Nursing moms also need support. That includes “technical support” (ie “How to do it”) but also emotional and medical support – which should include time for rest, and an honest evaluation of how both moms and babies are doing. There is a role for formula, both for moms who choose to use it and for situations where babies aren’t getting enough to eat. Families, pediatricians, nurses, and lactation specialists all need to work together, without guilt or finger-pointing, to help keep babies and moms healthy.

*Human breast milk is an inadequate source of vitamin D from birth, and an inadequate source of iron by 4-6 months of life.

The safest peanut allergy policy for schools is …

Posted January 3, 2019 by Dr. Roy
Categories: Medical problems

The Pediatric Insider

© 2019 Roy Benaroch, MD

Peanut allergies can be a serious problem, and many exposures happen when our kids are at school. On average, there are probably about 5 peanut-allergic children in each of our nation’s 100,000 school buildings. What’s the best policy for schools to use to help protect these kids from potentially fatal reactions?

Different schools have taken different approaches, and as far as I can tell there is no authoritative national guideline to tell them what to do. So they’re “winging it.” Choices include:

  1. Having a 100% peanut-free school – no peanuts served, no peanuts allowed to be brought in.
  2. Not allowing peanuts to be served, but allowing kids to bring their own peanut-containing foods if they wish.
  3. Setting aside peanut-free classrooms.
  4. Setting aside peanut-free lunch tables.
  5. Having no specific policy, and hoping for the best.

Some schools have combined or blended these policies, and (hopefully) most also include an educational component for both teachers and students not to share foods. But the question remains: which of these really works to help prevent serious allergic reactions?

An August, 2017 study in the Journal of Allergy and Clinical Immunology provides some clues. The study was done in Massachusetts, where school nurses are required to report any administration of epinephrine. Since epinephrine should always be used for serious allergic reactions, those reports are a good way to track what’s going on. The circumstances of every epinephrine administration were reviewed, and only those given for nut or peanut reactions were included in the analysis. The authors also surveyed all of the Massachusetts’ school nurses to compile feedback on each school’s peanut policies, to see which policies were most successful in reducing the need for epinephrine.

The results might surprise you. Self-designated “peanut-free” schools had higher rates of administration of epinephrine than schools without a peanut-free policy. Now, the numbers of reactions were small, here, and different schools defined or enforced their policy of “peanut-free” in different ways. Still, a “peanut-free” designation was no panacea. It did not make epinephrine unnecessary, and was associated with an increased rate of peanut reactions. The authors speculate that this may be because the “peanut-free” school label may lead to a false sense of security.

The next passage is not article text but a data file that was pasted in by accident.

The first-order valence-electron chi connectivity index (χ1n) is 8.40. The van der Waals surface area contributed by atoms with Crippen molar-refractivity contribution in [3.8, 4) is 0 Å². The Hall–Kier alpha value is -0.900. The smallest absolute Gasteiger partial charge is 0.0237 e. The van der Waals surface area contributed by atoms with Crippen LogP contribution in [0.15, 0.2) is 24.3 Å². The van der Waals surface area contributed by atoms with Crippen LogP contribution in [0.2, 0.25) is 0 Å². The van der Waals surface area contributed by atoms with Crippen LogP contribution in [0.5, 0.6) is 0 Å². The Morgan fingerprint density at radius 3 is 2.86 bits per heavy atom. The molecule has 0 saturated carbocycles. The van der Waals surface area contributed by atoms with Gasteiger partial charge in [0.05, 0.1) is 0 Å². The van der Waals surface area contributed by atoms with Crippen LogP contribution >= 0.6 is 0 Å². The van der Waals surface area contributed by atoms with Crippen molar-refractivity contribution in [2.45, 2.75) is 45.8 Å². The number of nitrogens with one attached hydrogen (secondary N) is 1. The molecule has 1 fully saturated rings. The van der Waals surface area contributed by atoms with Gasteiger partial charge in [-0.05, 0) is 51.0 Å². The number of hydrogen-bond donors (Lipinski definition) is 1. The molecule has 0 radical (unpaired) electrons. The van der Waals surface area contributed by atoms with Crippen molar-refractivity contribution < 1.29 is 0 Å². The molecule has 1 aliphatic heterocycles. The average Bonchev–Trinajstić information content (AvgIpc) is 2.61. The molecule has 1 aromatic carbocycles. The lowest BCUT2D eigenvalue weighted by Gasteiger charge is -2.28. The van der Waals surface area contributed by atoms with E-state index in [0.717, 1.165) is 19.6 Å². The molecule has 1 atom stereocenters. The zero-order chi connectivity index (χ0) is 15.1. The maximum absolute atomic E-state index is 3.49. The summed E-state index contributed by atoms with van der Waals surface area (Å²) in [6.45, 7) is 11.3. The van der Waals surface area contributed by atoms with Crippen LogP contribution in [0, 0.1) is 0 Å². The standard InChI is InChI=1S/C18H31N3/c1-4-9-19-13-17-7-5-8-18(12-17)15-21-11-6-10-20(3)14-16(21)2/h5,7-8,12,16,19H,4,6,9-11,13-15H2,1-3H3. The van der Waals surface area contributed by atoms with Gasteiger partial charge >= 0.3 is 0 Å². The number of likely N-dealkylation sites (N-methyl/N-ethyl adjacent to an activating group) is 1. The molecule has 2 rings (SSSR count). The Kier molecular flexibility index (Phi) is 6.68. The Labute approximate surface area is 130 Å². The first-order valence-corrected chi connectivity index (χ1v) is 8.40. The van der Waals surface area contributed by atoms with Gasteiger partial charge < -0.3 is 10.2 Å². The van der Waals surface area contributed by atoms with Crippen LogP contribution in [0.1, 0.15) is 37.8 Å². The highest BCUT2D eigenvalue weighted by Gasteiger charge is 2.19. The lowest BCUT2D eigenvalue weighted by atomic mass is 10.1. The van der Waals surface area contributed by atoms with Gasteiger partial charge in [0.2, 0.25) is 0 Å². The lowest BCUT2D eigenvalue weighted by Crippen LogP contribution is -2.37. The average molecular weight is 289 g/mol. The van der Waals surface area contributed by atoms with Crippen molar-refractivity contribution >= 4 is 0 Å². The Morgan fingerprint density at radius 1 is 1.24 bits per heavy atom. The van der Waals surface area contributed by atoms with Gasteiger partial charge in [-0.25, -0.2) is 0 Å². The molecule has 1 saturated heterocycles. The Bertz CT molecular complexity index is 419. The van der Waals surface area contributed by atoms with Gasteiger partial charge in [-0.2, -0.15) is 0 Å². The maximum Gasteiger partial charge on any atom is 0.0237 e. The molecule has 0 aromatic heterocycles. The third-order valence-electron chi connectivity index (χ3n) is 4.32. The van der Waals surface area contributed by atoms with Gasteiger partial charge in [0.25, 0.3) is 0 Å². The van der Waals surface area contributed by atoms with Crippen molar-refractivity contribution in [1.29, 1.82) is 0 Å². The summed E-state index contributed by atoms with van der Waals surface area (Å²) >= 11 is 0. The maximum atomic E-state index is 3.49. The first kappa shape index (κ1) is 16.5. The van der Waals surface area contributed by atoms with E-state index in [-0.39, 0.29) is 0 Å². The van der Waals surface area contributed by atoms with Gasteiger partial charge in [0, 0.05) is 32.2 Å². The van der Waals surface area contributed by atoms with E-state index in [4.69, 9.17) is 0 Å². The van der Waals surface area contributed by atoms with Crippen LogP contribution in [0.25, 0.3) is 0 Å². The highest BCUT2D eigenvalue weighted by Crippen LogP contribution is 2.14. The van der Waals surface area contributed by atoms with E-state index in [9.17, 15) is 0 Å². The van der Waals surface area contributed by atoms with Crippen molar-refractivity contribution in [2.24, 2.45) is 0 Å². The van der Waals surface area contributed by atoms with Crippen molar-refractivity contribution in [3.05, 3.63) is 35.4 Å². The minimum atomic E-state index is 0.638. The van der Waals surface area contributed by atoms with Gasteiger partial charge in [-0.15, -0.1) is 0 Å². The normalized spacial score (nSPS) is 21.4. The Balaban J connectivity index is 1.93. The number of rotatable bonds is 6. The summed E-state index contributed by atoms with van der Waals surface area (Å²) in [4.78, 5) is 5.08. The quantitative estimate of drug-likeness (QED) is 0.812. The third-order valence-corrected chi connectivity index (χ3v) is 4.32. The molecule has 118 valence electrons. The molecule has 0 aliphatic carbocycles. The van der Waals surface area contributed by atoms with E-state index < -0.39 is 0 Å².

The only policy that was associated with a decreased rate of epinephrine use was setting aside peanut-free tables in eating areas. Perhaps that’s because this kind of policy is easier to enforce.

Peanut-restrictive policies are an important part of protecting allergic kids, but they may have some downsides. Peanut-allergic children may be socially excluded or suffer bullying. And non-allergic kids may rely on peanut products as a healthy and inexpensive part of their diet. Whatever policies are pursued, they should be guided by the best evidence – what really works, and what best promotes the overall health of all of a school’s students?

Blanket policies may be less effective than a combination of several elements. Schools at every grade need to teach their students and faculty about food allergies and how to avoid exposures. And every food-allergic child needs an individualized plan that considers their risk of a life-threatening reaction along with their own ability to monitor their food intake. Epinephrine should be readily available in classrooms and eating areas (without requiring each individual child to have their own personal devices – that’s wasteful and expensive and awkward.) I know, that’s complicated and takes work. Schools prefer an easy-to-spell, one-sized-fits-all approach. Kids deserve better.

Acute Flaccid Myelitis – what parents need to know now

Posted November 16, 2018 by Dr. Roy
Categories: Medical problems

The Pediatric Insider

© 2018 Roy Benaroch, MD

You’ve probably seen it on the news – a rare, polio-like illness is causing cases of paralysis in children. Here’s the latest info, based on our best current knowledge from the CDC.

AFM is a sudden illness that causes weakness in one or more extremities – one arm or (less likely) a leg, or any combination of arms and legs. The words in the name express the key features: it’s acute, beginning over hours or sometimes a few days; it’s flaccid, meaning the affected body parts are floppy and weak; and it’s a myelitis, meaning the disease occurs in the spinal cord. The muscles are fine, the brain is fine, but the area of the spinal cord that carries signals to the muscles becomes inflamed and stops working. You can see distinctive changes on an MRI scan of the spine to help confirm the diagnosis.